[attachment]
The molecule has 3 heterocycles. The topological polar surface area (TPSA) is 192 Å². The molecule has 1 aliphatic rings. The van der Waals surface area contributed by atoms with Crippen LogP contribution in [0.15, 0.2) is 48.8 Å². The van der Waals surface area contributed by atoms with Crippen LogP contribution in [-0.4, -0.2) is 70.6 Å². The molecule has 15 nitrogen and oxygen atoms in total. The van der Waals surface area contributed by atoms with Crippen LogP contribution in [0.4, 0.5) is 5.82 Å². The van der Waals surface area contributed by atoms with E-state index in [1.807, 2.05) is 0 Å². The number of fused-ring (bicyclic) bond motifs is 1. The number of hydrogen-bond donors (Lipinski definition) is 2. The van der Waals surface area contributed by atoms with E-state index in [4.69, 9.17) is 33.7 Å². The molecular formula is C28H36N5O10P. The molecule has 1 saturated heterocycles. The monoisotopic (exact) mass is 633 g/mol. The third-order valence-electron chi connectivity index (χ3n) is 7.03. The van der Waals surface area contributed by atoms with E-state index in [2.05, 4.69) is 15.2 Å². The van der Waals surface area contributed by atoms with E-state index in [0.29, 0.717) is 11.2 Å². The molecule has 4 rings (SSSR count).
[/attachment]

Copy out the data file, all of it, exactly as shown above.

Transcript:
The molecule has 3 heterocycles. The topological polar surface area (TPSA) is 192 Å². The molecule has 1 aliphatic rings. The van der Waals surface area contributed by atoms with Crippen LogP contribution in [0.15, 0.2) is 48.8 Å². The van der Waals surface area contributed by atoms with Crippen LogP contribution in [-0.4, -0.2) is 70.6 Å². The molecule has 15 nitrogen and oxygen atoms in total. The van der Waals surface area contributed by atoms with Crippen LogP contribution in [0.4, 0.5) is 5.82 Å². The van der Waals surface area contributed by atoms with E-state index in [1.807, 2.05) is 0 Å². The number of fused-ring (bicyclic) bond motifs is 1. The number of hydrogen-bond donors (Lipinski definition) is 2. The van der Waals surface area contributed by atoms with E-state index in [4.69, 9.17) is 33.7 Å². The molecular formula is C28H36N5O10P. The molecule has 1 saturated heterocycles. The monoisotopic (exact) mass is 633 g/mol. The third-order valence-electron chi connectivity index (χ3n) is 7.03. The van der Waals surface area contributed by atoms with E-state index in [2.05, 4.69) is 15.2 Å². The van der Waals surface area contributed by atoms with E-state index in [0.29, 0.717) is 11.2 Å². The molecule has 4 rings (SSSR count).